May 16, 2017
My son Chris and I got back Sunday from a week-long visit to Philadelphia. We spent time with old friends and also attended a meeting of the Chester County Astronomical Society, which was conducted at West Chester University. The guest speaker was Ed Guinan, a Villanova Ph. D., whose topic was "Proxima Centauri: Is Anybody Home At Our Closest Star?" Actually, Professor Guinan went beyond Proxima Centauri, looking at the odds around the neighborhood. The bottom line: We've located some relatively nearby worlds orbiting in the Goldilocks Zone. We have no definitive evidence of life, but there's a decent chance. I found myself thinking about Stephen Hawking and his comments that we'd be much safer if we were alone.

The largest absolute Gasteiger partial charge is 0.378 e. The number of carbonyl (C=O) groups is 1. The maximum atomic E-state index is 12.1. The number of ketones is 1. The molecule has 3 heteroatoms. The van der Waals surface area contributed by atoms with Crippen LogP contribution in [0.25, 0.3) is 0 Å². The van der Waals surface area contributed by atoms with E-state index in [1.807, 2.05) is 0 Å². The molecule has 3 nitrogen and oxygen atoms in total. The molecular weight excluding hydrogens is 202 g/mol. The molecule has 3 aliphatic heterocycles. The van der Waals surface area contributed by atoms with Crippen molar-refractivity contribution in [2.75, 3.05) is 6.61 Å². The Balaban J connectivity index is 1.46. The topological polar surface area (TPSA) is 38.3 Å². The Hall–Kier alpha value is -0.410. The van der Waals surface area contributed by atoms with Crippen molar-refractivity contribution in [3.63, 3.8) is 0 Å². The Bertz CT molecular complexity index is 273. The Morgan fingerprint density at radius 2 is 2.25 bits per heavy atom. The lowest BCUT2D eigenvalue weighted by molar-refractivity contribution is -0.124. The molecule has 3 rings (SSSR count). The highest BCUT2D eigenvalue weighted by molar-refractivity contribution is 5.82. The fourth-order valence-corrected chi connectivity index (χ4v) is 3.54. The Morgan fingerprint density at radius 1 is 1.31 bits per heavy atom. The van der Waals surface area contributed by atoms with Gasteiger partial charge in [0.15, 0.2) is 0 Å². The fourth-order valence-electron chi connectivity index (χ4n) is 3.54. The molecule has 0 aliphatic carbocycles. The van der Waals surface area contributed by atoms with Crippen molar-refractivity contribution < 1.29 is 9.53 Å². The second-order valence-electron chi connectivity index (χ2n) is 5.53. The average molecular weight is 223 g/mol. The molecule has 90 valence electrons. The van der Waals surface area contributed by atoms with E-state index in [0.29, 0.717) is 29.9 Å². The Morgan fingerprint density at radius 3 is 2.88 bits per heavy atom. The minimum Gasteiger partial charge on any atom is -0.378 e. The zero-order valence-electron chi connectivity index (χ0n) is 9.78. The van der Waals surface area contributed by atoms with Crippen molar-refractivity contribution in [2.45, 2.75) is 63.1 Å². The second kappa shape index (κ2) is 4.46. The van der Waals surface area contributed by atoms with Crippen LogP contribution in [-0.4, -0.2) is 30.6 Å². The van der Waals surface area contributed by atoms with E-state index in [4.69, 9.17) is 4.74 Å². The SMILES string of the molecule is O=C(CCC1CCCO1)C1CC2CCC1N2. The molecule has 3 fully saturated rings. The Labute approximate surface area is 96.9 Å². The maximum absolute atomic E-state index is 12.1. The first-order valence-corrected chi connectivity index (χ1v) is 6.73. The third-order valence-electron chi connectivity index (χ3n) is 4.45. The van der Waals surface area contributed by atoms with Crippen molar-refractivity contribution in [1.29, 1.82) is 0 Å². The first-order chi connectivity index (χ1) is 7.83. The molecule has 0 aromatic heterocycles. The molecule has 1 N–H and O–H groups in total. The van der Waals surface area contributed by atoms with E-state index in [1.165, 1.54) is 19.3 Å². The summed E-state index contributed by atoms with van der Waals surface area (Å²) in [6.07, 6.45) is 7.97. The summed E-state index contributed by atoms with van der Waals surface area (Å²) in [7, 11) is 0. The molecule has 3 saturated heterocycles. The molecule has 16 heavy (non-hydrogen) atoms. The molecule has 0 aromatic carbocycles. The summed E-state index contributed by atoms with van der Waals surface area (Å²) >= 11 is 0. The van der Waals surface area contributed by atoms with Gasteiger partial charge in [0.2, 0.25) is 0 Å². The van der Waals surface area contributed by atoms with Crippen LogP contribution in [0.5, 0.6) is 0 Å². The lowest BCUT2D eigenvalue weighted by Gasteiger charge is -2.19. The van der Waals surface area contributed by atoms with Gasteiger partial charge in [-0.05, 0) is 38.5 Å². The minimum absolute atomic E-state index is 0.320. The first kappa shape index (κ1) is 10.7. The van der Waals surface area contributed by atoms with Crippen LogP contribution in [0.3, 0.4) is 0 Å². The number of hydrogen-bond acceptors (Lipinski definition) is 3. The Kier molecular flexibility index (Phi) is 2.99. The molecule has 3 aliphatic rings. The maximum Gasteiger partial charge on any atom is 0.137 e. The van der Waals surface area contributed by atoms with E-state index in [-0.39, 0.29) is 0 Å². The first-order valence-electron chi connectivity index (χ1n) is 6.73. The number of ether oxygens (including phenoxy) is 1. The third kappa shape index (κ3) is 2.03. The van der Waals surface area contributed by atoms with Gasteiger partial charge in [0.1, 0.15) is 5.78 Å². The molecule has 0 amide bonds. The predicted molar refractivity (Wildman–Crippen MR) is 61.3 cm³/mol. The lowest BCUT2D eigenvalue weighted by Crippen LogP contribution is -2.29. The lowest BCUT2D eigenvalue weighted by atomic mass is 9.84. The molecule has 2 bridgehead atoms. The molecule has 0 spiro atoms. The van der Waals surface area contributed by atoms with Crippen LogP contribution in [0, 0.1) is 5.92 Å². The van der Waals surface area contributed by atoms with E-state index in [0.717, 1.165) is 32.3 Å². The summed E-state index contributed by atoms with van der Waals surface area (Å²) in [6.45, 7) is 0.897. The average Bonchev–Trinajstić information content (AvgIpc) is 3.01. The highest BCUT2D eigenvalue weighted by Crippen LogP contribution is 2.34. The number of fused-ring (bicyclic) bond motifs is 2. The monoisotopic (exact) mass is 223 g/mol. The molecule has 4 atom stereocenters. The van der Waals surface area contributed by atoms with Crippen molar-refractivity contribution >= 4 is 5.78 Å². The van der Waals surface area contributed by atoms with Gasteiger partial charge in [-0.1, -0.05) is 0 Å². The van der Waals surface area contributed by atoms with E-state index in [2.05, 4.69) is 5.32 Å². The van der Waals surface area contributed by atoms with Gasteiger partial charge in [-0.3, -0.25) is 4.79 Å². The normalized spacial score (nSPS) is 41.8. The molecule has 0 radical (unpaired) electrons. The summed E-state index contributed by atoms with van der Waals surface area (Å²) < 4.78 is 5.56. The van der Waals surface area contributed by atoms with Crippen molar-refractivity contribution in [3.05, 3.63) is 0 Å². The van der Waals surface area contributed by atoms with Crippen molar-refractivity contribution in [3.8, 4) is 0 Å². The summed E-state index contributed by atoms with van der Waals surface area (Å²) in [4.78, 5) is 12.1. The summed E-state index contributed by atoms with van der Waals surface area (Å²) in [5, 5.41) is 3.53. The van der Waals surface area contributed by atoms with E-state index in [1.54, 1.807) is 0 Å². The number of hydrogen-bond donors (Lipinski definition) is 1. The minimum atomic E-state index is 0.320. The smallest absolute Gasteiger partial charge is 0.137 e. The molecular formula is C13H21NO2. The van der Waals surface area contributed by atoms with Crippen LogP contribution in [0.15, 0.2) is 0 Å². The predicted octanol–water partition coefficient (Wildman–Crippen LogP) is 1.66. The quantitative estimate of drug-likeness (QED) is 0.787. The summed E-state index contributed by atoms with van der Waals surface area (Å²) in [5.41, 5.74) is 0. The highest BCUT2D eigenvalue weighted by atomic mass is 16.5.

In any case, the professor gave us an intriguing evening. He described some of the techniques used to measure the possibilities, and it became clear he'd like very much, like probably everybody else in the audience, to get a definitive answer.
My invitation to the event came from Donald Knabb, the society's treasurer. I'd like to recognize all the people who took time to welcome me, but there were just too many. But I have to mention Phil Rossomando, Outreach Coordinator of the Planetary Society, and Roger Taylor, President of CCAS. And I also enjoyed meeting Barb Knapp, their librarian.